Me: Do you want chicken soup or a baked potato for dinner?
Me (slightly louder): Do you want chicken soup or a baked potato for dinner?
Me (definitely louder): Do you want chicken soup or a baked potato for dinner?
Me (dialed up to 11): I said do you want . . .
Does this conversation sound familiar to you? Do you find your voice rising, your tone getting harsher, and still no response? You are not alone. For a while almost every conversation I was having with my children sounded just like that!
Believe me, I never wanted to become that parent. None of us do. So why is it so easy to fall into the habit of nagging?
Mostly it’s a question of acting on instinct. We get distracted. Whether it’s our job, our phone, our worries, our to-do list, something is consuming our thoughts and we start acting on auto-pilot.
Another reason parents nag is because they are trying to assert their authority.
We make the mistake of equating parental authority with bossiness instead of leadership. According to Dr. Robert Myers, PhD, nagging says, in effect, “I will stop punishing you with this annoying nagging when you do what I want you to.”
While it’s good to teach your children to respect authority, nagging doesn’t actually accomplish that goal. A good parent doesn’t demand respect. We earn respect by showing respect. And we teach respect by showing respect.
Why Nagging Doesn’t Work
Our short-term goal is to be heard. Kids, actually all humans, tune out nagging.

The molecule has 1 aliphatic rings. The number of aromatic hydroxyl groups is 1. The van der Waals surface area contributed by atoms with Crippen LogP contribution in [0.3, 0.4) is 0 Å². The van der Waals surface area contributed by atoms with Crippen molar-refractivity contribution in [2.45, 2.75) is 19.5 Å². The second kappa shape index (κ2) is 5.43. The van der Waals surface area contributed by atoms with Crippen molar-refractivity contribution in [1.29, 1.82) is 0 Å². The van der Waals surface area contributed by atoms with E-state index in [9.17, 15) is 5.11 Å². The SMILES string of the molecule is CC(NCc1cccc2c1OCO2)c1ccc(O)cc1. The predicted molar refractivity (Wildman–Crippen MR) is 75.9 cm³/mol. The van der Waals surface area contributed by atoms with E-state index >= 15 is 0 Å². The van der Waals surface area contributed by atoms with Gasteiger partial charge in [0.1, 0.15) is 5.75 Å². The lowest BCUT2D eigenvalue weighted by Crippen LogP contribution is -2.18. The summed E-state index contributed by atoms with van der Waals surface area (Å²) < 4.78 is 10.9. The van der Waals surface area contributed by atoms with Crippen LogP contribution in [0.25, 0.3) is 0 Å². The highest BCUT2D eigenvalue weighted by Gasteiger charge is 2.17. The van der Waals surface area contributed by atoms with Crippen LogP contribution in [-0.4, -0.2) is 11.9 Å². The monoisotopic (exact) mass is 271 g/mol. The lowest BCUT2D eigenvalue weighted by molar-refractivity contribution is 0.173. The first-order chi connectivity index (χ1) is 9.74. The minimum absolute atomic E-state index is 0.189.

Our long-term goal is to help our children grow into successful adults. Nagging derails that in several ways.
We want our children to have self-confidence. Nagging wears that down. It causes them to question themselves instead of teaching them they have what it takes to succeed.
We want them to learn how to make mistakes and move on. Nagging sends the message that it’s not ok to make even one little mistake. Instead of becoming resilient, they will become anxious and reluctant to try new things.
We want them to have a relationship with us even when they’re grown up. This is not going to come easy if we have built a foundation of frustration.
On the other hand, if they grow up seeing us be their cheerleaders and mentors, most likely they will want that to continue.
But, you ask, how else can I get my children’s attention or compliance without nagging or raising my voice?
Here are five things I learned that really work.
1. Don’t Compete with a Screen
It’s unfair to your children to expect them to pay attention to you when a movie or video game already has their attention. No human can give their full attention to more than one thing at a time.
Let’s face it, we are really not interesting enough to trump whatever they are watching, especially if we’re telling them to do a chore.
Push pause. Make eye contact. Crouch down to their level and even maybe touch their shoulder. Then speak.
They will hear you because you have created the right environment for them to pay attention. And they will remember.
A study done by James P. Otteson found that students whose teacher made eye contact with them had better recall memory of the material that was discussed. If we can make eye contact with our kids the chances are they will actually remember the point we were trying to make!
2. Don’t Endlessly Repeat Yourself
That was the mistake I made in the opening scenario. If you catch yourself repeating the same sentence, stop and figure out why no one is listening. If you keep going like a broken record, you are training them to ignore you.
Instead, make sure you have their attention first. Try using the eye contact tactic I described before. Another trick is to talk in a whisper. It is unexpected, it catches their attention, and makes what you have to say sound like a secret. A secret is much more exciting than an endlessly repeated command.
3. Give Them Time to Accept Your Request